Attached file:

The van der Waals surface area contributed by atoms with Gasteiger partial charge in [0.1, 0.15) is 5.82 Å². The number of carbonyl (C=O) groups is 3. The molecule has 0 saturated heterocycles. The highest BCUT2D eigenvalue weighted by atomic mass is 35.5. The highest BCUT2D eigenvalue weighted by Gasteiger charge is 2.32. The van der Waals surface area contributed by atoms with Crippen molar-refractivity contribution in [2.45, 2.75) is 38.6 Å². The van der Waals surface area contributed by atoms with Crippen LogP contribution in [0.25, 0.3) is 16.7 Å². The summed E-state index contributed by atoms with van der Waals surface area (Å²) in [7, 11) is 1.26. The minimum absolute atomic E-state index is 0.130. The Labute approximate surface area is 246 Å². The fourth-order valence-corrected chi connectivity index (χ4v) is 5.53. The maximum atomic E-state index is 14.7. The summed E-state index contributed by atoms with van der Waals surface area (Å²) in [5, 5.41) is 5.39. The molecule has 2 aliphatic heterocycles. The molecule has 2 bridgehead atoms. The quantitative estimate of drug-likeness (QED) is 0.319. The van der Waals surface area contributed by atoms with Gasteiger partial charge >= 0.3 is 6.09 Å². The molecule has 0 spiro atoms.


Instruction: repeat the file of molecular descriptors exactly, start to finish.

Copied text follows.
The van der Waals surface area contributed by atoms with Gasteiger partial charge in [0.1, 0.15) is 5.82 Å². The number of carbonyl (C=O) groups is 3. The molecule has 0 saturated heterocycles. The highest BCUT2D eigenvalue weighted by atomic mass is 35.5. The highest BCUT2D eigenvalue weighted by Gasteiger charge is 2.32. The van der Waals surface area contributed by atoms with Crippen molar-refractivity contribution in [2.45, 2.75) is 38.6 Å². The van der Waals surface area contributed by atoms with Crippen LogP contribution in [0.25, 0.3) is 16.7 Å². The summed E-state index contributed by atoms with van der Waals surface area (Å²) in [7, 11) is 1.26. The minimum absolute atomic E-state index is 0.130. The Labute approximate surface area is 246 Å². The fourth-order valence-corrected chi connectivity index (χ4v) is 5.53. The maximum atomic E-state index is 14.7. The summed E-state index contributed by atoms with van der Waals surface area (Å²) in [5, 5.41) is 5.39. The molecule has 2 aliphatic heterocycles. The molecule has 2 bridgehead atoms. The quantitative estimate of drug-likeness (QED) is 0.319. The van der Waals surface area contributed by atoms with Gasteiger partial charge >= 0.3 is 6.09 Å². The molecule has 0 spiro atoms.